Simply having a social media presence is now like being a C- student. Social media has become such a permanent and vital part of business that the bar is being raised daily. When you consider that 81% of U.S. internet users, age 14+, browsed or researched products online in 2012, it makes sense to spend some time on your social media presence. Humanization of a brand fosters more intimate brand-customer communications, customer loyalty, growth through feedback and increased engagement. Humanizing your brand through social media is a deliberate and thoughtful process that yields some great benefits.
1) Alright, Who’s Got a Plan?
This whole process begins with a clearly defined brand and strategy. This means nailing down an honest assessment of the organization’s culture and values and blending it with how the organization would like to be perceived. Building a brand isn’t simply establishing cultural transparency; it should also be what keeps the organization on target to becoming the organization they wish to be.
In establishing a brand, consider how your competitors are branding themselves; what is working for them and what isn’t; and what makes you different from them. You should also keep in mind how you don’t want to be perceived, and actively combat that image.
2) Find Your Ambassadors
A social media professional isn’t hard to come by, a good social media professional is. The whole point is to steer away from the social media robot who fills up a buffer and let’s the technology do the work. Humanization of a brand is about personalization.
Here’s a tip I found useful from my friend at Media-Minded.co.uk. Look for talent who thrive on creating relationships. That is who you need leading the humanization of your brand. They should be outgoing, pithy, smart and genuine. Hiring the right people and making policies clear is the groundwork for a good team to humanize your brand.
3) Turn the Stage Over to the Audience
Humanization through social media gives organizations a chance to engage in two-way dialogue. Until now, organizations have been talking at their audience. Now it’s time for them to listen. Improvement and growth happen through feedback and communication. Document relevant comments, concerns and praise. There is a lot to be learned from your audience.
4) Fix Things, and Fix them Fast
We’ve all seen humanization of a brand via social media go terribly awry. Regardless of the caliber of ambassador/social media expert you have hired, when the public turns, the situation needs to be handled with kid gloves.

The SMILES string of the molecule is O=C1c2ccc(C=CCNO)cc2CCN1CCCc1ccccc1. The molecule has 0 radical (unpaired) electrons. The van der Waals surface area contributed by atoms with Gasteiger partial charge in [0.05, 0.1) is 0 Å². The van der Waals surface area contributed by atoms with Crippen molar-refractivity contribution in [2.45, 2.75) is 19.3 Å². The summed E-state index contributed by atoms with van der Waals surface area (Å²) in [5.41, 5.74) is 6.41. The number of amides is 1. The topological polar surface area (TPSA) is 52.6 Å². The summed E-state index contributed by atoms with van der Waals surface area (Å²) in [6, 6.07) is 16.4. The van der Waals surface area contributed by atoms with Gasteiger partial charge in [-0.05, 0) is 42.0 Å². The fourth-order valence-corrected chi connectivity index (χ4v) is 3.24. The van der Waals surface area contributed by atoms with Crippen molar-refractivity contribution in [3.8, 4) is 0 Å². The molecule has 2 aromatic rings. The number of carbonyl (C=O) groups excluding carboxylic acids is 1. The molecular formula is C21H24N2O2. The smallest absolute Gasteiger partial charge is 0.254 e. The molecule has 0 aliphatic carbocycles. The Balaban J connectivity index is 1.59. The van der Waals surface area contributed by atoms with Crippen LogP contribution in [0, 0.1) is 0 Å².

Reputation.com gives us some great guidelines for social media reputation management:
- Document but don’t delete. You’ve signed up for this whole social media thing and whole point is to hear and be heard. Taking away your customer or employee’s right to be heard is almost always met with hostility.
- Respond rapidly and individually. If all of the information isn’t present, let them know that someone is looking into the situation. These people just want to be acknowledged, that’s why they’re posting.
- Never engage in an argument and apologize when necessary. This seems common sense, but engaging in a debate online has lead to the demise of many a brand. It is easy to switch to defense mode when things get heated, but never engage. The world is watching.
- Make it better. It should be made crystal clear to the ambassadors what they can and should be offering in order to rectify the problem. If they aren’t given discretionary authority, they can do little to fix the situation. Additionally, it will slow down the whole rectifying process.
5) You Have to Give if You Want to Take
Again, the whole point is fostering a two-way dialogue. If you want something from them, you have to give them something. Constantly begging for likes and follows is a virtual turn-off. Following back, automatic entrance in a contest or personal recognition of the communication are easy ways to engage customers and employees.
6) Don’t Bore Them!
Give them a reason to be engaged. Posting to post is a waste of keystrokes. According to brand marketer, Anson Sowby, “Brands should only reach out to consumers when there is something meaningful to say, otherwise they’ll tire us out.”
The strategy should always be quality over quantity. It is so easy to block, unfriend and unfollow. Taking up a newsfeed with irrelevant or uninteresting content is the fastest way to make that happen.
Each interaction is a chance get deeper with your audience. Generic posts and responses aren’t cutting it anymore. Some leaders in online humanization of their brand have set the bar for everyone. This two way street is an opportunity for everyone. A more intimate dialogue and instant feedback foster customer loyalty and employee engagement. Social media gives customers and employees a voice, humanization on the organization’s side, makes sure that voice is heard.